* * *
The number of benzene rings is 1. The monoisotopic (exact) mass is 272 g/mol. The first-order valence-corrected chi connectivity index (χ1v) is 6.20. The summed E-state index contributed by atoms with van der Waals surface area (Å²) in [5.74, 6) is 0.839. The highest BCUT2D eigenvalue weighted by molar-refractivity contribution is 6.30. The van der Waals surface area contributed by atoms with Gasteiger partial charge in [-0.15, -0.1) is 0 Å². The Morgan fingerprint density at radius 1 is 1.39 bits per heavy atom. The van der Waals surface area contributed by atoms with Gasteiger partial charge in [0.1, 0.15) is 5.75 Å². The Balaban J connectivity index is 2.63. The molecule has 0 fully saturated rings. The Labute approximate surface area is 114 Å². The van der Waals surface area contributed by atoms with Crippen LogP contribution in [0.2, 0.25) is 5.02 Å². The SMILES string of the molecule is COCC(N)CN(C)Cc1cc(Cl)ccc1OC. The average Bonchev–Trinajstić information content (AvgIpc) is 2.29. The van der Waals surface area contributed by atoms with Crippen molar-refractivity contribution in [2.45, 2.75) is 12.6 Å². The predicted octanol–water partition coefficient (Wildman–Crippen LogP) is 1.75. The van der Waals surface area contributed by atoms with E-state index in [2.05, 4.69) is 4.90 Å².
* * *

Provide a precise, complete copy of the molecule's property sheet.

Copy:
The number of benzene rings is 1. The monoisotopic (exact) mass is 272 g/mol. The first-order valence-corrected chi connectivity index (χ1v) is 6.20. The summed E-state index contributed by atoms with van der Waals surface area (Å²) in [5.74, 6) is 0.839. The highest BCUT2D eigenvalue weighted by molar-refractivity contribution is 6.30. The van der Waals surface area contributed by atoms with Gasteiger partial charge in [-0.15, -0.1) is 0 Å². The Morgan fingerprint density at radius 1 is 1.39 bits per heavy atom. The van der Waals surface area contributed by atoms with Gasteiger partial charge in [0.1, 0.15) is 5.75 Å². The Balaban J connectivity index is 2.63. The molecule has 0 fully saturated rings. The Labute approximate surface area is 114 Å². The van der Waals surface area contributed by atoms with Crippen LogP contribution in [0.2, 0.25) is 5.02 Å². The SMILES string of the molecule is COCC(N)CN(C)Cc1cc(Cl)ccc1OC. The average Bonchev–Trinajstić information content (AvgIpc) is 2.29. The van der Waals surface area contributed by atoms with Crippen molar-refractivity contribution in [2.45, 2.75) is 12.6 Å². The predicted octanol–water partition coefficient (Wildman–Crippen LogP) is 1.75. The van der Waals surface area contributed by atoms with E-state index in [2.05, 4.69) is 4.90 Å².